Nick Payne’s relationship drama “Constellations” at the Donmar Warehouse. He hired four two-person casts — including famous names like Zoë Wanamaker — to try to ensure that the show wouldn’t suffer any coronavirus-induced closures, he said. “It’s such a complicated balancing act for every production,” he added.

Other theaters across England are similarly focused on small shows with lower coronavirus risks for now. The Theater Royal in Bath in southwestern England, for instance, is reopening May 25 not with a play, but with Ralph Fiennes performing T.S. Eliot’s “Four Quartets.” The performance will then travel around England.

protesting a lack of support for arts workers.

In Berlin, theaters are also allowed to reopen on Wednesday, but only outdoors.

In the West End, most theater owners and producers seem happy to accept restrictions, including the potential use of coronavirus passports to guarantee entry. “Whatever is necessary to restart people’s ability to enjoy theater I’m OK with,” Spiegel, of “The Mousetrap,” said.

Many in the industry realize that it will be a long time before theaters are back to their old selves, employing thousands of freelancers. Some job losses are only just emerging. In April, The Stage, Britain’s theater newspaper, reported that “The Phantom of the Opera” would reopen July 27 but only with its touring orchestration, cutting the number of musicians almost in half, to 14, from 27.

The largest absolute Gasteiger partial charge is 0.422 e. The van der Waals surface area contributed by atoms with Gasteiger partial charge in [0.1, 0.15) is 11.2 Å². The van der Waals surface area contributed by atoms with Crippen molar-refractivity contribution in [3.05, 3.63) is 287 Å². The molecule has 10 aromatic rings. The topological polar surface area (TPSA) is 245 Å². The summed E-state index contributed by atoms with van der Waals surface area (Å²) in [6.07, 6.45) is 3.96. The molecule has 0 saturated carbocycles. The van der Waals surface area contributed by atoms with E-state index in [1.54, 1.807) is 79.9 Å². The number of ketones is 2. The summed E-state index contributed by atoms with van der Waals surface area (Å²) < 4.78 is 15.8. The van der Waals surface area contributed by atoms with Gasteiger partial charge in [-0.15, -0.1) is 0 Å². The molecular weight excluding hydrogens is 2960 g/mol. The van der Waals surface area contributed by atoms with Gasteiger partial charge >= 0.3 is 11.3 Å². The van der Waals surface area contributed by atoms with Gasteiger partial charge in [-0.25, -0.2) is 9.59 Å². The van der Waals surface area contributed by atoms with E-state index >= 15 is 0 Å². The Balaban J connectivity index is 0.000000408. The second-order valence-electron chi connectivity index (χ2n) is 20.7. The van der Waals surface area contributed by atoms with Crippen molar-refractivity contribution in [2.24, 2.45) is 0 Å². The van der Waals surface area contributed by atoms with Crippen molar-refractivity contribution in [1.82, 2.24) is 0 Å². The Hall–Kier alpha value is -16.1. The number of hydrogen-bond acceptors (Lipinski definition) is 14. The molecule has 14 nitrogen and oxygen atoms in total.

“It sets a bad precedent for the whole sector,” Dan West, a trombonist who played in the show before the pandemic, said in a telephone interview. “Every small producer will say, ‘If they don’t need brass, I don’t,’” he added.

During “The Mousetrap” on Monday, any worries seemed far from people’s minds. Many audience members took off their masks to sip drinks during the show, then left them off as the tension ramped up onstage, with Detective Sergeant Trotter (Paul Hilliar) quizzing eight potential murderers.

Eventually, the perpetrator was revealed, and several audience members gasped. “See, I told you!” one shouted, being shushed by those around him.

“The Mousetrap” ended just had it had for every one of its previous 28,199 performances. “Thank you so much for your unbelievably warm reception this evening,” Hilliar said, after a standing ovation from the half-full theater.

“Now, you are our partners in crime,” he added, “and we ask you to keep the secret of whodunit locked in your hearts.”

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